Director: Sandeep Vanga
Cast: Shahid Kapoor, Kiara Advani
There are so many shots of cigarette smoking in Kabir Singh I’m surprised they didn’t rope in Akshay Kumar for a supporting role, to keep reminding the film’s leading man to replace cigarettes with sanitary napkins. Substance abuse is the least toxic thing about this sickening film, the most misogynistic Indian film in a long time. This is a film about a bully, an abuser of women, an alcoholic surgeon, an insensitive lout, and a foulmouthed hothead — and that’s just the so-called hero.
Director Sandeep Reddy Vanga, remaking his Telugu hit Arjun Reddy, gives us a character who nearly rapes a woman at knife-point, and later pees his pants. This is not traditionally heroic behaviour, which is why I assumed Vanga was making a cautionary tale. Instead, Kabir Singh actually applauds its pathetic protagonist, and ends up an obnoxious celebration of toxic masculinity.
Shahid Kapoor plays the perpetually furious Kabir like a hand-grenade who lost his pin hours ago. He’s always seething, even on the football field, and I hoped this film may dissect the performative aggression popularised in children by sporting icons like Virat Kohli, (complete with repeated use of that unimaginative swearword that makes the curser appear like he’s invoking Ben Stokes), but no such luck. He mouths off to the dean, proprietorially stakes his claim on a girl he has only stared at, and bullies anyone in his path as he moves her into the boys’ hostel.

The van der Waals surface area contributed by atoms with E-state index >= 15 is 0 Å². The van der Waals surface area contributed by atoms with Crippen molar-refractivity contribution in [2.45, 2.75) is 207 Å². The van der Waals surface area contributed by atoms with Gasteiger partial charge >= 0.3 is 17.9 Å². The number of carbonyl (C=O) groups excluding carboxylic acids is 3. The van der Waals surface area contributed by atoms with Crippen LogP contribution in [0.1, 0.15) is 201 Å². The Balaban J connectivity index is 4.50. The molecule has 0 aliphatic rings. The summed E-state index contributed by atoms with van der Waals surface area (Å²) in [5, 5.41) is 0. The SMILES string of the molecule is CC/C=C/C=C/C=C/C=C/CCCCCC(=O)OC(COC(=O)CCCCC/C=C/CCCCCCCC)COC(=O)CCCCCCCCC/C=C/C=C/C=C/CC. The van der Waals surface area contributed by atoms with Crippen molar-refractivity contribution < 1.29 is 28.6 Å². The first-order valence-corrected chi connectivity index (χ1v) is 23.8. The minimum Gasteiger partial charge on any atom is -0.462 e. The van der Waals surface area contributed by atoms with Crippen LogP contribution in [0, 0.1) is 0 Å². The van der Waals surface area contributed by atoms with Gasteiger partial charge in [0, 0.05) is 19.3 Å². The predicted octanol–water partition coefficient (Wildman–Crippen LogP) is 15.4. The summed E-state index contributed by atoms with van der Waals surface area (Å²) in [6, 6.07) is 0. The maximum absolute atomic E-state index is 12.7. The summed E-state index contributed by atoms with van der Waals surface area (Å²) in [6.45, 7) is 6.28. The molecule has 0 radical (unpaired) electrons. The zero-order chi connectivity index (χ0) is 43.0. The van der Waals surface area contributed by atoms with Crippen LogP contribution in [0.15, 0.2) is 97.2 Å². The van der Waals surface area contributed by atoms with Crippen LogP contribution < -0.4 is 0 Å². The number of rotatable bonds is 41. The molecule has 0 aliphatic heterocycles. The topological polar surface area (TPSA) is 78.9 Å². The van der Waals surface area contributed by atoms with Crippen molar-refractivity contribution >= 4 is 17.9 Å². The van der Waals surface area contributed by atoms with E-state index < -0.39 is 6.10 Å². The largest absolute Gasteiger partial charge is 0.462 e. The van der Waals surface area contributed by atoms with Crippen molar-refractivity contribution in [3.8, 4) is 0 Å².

It’s a shame, because there’s some sharpness here. Kabir’s riposte to the dean is scathing but smart — “You’re the dean of the college, just an employee doing his job. I’m a student of this college, and this is my college” — a fine line showing the character’s need to wear entitlement with pride. The film looks slick, and is smartly shot by Santhana Krishnan Ravichandran, who captures obvious places in intriguing ways, like stairways and, in one memorable shot, a two-man fight on a single mattress. These good bits are overlooked, however, when Kabir slaps the heroine, saying “Who knows you in college? Your identity is that you’re my girl.” Ugh.
At some point, Kabir loses ‘his’ girl — played simperingly by Keira Advani, who it’s hard not to feel sorry for — but Vanga continues to project him as hero, turning him into a ‘genius’ surgeon who operates only when drunk. Later, when confessing to this unforgivable behaviour during a medical negligence hearing, he does so with wounded nobility, like a man who thinks the Oath doctors take means they must act Hypocritical.
Kapoor is solid even as Kabir acts more repulsive by the scene, but other characters thinking he’s wrong doesn’t help when the creators don’t agree. A cautionary tale can’t end with the villain getting what he wants, while Kabir Singh rewards his sins with a happy freeze-frame. The best lines come from the boy’s grandmother, played by Kamini Kaushal, who wisely says, “Suffering is very personal. Let him suffer.” If only.